Food combining for better health

Saladby Elizabeth Montgomery, Holistic Nutritional Therapist

Many people are only eating for pleasure, or for the short term ‘feel good’ factor that comfort foods can bring. Far too few equate the food on their plate with any nagging health symptoms – bloating, wind or chronic bad breath, leading to chronically bad health.

Ancient traditional and natural health systems like Chinese medicine,  naturopathy, and modern day nutritional medicine, consider the digestive tract to be the potential place of most health issues.  The key to health, prevention and wellness, is not only found in proper diet and lifestyle choices, but also in understanding food combining rules for digestive tract health.

Food combining

Food combining awareness has been around for several decades. The science behind it lies in the fact that different enzymes are required to breakdown different foods. For example, the enzymes to breakdown protein are produced in the stomach, and the ones for starches in the mouth. If too many foods that require differing enzymes are eaten together, then this can lead to: indigestion, rancidity and fermentation. The end result of this eventually leads to uncomfortable symptoms like; bloating, constipation and excess wind.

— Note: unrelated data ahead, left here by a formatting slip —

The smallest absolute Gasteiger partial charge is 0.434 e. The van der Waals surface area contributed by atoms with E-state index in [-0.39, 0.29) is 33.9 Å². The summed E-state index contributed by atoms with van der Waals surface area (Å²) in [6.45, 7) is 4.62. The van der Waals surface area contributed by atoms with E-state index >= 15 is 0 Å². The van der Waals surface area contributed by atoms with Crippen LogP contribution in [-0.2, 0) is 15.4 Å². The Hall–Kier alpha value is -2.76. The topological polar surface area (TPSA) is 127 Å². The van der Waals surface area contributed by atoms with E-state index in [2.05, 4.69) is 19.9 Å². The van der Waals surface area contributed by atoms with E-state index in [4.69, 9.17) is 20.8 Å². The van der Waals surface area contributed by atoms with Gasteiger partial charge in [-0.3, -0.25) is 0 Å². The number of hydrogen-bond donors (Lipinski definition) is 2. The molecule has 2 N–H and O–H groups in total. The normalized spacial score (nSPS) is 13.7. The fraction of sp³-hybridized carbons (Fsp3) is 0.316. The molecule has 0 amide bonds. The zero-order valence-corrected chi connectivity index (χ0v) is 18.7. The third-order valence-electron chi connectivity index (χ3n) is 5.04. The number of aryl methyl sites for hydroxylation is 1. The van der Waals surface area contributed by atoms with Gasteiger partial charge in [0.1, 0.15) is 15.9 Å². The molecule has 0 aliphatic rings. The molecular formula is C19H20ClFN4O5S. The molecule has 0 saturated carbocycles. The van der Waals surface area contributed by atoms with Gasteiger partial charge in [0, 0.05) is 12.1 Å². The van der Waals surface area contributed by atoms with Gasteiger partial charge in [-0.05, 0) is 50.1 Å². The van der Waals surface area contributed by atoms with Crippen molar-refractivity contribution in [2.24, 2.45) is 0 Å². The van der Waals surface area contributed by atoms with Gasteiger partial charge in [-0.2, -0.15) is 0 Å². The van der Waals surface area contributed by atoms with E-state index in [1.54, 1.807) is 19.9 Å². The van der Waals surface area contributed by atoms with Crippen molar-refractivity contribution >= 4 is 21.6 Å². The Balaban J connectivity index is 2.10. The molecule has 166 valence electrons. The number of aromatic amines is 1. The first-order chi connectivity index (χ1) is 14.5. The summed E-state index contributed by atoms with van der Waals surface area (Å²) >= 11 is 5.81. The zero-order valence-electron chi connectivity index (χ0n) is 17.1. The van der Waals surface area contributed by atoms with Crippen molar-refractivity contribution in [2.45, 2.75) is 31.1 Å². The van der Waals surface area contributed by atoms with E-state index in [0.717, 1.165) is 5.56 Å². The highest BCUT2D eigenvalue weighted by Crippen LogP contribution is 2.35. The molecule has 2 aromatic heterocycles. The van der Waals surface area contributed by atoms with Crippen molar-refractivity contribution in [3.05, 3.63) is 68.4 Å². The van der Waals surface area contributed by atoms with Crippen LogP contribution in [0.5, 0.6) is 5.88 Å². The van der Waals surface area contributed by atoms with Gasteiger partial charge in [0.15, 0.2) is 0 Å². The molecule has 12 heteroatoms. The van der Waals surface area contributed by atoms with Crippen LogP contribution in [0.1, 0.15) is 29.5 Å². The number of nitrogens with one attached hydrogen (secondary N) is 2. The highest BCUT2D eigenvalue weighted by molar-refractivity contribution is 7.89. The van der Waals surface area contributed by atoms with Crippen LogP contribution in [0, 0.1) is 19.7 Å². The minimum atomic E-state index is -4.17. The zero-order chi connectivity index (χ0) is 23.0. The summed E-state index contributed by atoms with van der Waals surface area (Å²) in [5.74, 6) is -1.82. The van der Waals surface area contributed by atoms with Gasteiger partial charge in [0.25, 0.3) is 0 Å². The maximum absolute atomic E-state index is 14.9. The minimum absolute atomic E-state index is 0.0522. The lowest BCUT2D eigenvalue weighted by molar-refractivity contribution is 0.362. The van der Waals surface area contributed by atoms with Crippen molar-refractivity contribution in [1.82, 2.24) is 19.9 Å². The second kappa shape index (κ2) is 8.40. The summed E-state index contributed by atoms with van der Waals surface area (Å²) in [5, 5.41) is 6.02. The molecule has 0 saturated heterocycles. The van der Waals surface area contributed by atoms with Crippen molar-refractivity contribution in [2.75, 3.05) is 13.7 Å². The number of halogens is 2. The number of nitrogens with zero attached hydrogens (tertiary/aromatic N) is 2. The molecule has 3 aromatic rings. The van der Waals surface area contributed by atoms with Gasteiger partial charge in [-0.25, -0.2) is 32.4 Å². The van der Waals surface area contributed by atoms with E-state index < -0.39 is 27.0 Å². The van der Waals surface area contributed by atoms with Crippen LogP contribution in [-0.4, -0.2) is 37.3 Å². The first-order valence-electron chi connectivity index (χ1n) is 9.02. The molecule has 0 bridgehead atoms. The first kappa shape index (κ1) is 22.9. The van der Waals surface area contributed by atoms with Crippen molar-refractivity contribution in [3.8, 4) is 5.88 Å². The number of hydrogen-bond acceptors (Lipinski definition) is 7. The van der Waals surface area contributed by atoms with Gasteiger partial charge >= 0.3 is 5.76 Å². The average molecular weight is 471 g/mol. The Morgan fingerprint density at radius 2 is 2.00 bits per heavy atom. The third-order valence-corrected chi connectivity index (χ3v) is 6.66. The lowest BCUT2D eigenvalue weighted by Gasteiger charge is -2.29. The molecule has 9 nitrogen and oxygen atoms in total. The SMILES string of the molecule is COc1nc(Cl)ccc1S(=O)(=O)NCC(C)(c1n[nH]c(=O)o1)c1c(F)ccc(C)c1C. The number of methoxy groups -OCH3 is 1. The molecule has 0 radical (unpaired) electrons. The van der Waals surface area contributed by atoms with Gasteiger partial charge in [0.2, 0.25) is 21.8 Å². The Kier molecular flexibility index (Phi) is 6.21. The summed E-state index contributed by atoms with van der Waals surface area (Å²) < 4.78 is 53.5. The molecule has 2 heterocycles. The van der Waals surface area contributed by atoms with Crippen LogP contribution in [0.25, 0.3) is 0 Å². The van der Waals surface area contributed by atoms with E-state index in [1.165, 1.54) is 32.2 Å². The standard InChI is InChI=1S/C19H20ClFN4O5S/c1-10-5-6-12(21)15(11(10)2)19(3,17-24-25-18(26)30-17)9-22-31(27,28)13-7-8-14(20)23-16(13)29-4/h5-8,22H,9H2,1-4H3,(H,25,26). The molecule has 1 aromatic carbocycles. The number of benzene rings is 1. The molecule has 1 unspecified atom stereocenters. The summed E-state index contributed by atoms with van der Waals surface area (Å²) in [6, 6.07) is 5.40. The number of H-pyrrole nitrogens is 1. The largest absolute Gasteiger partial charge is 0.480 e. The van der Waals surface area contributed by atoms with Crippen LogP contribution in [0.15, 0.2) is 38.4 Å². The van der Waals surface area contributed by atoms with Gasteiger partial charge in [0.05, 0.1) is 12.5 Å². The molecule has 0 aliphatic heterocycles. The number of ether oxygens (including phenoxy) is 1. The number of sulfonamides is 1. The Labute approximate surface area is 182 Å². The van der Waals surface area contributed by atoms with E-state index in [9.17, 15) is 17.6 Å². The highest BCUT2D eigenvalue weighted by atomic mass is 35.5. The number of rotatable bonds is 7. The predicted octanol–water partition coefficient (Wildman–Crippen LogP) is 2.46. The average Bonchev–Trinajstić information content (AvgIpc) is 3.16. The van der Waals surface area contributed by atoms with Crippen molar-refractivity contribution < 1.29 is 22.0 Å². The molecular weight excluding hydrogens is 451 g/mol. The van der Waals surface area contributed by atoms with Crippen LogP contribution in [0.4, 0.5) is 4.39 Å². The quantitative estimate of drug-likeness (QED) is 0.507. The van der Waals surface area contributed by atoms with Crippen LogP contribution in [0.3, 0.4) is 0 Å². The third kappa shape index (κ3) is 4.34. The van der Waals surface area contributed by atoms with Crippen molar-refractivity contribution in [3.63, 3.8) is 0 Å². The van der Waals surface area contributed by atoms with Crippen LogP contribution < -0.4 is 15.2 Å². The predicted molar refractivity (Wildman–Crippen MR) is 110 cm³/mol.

Golden rules for food combining:

·    Avoid eating dense protein (especially animal based) together with starchy carbs. Poor examples are; chicken and potatoes, pasta with meat balls, cheese on toast, or nuts on porridge. Positive examples are: goats cheese salad, mackerel with a salad and green beans, lentil soup with side salad or humous served with carrot sticks.

·    Avoid drinking 30 minutes before meals so that digestive enzymes aren’t diluted, and wait for at least two hours after. A small amount of liquid with meals is OK. Aim for 6-8 glasses of pure filtered water daily.

·    Fruit must be eaten alone, never together with protein or carbs, and ideally first thing in the morning. Fruit only takes around 30 min to digest and other foods take at least 2 hours. Melons also take a bit longer – so must be eaten alone or left alone!

·    Avocados (technically a fruit) go well with either vegetables or fruit, as do onions and garlic.

·    Low starchy vegetables combine well with denser proteins. Aim for plenty of green vegetables to ease the digestive transit time.

Where possible include plenty of fresh organic vegetables,  drink adequate amounts of water and incorporating these basic food combinations into your daily routine. The results will be greater health, and a vast reduction in uncomfortable digestive upsets. Try it and feel the difference!

Elizabeth Montgomery is a London-based Holistic Nutritional Therapist who has been studying and exploring; nutrition, eastern medicine, astrology and medicine way healing practices for many years.To find out more:

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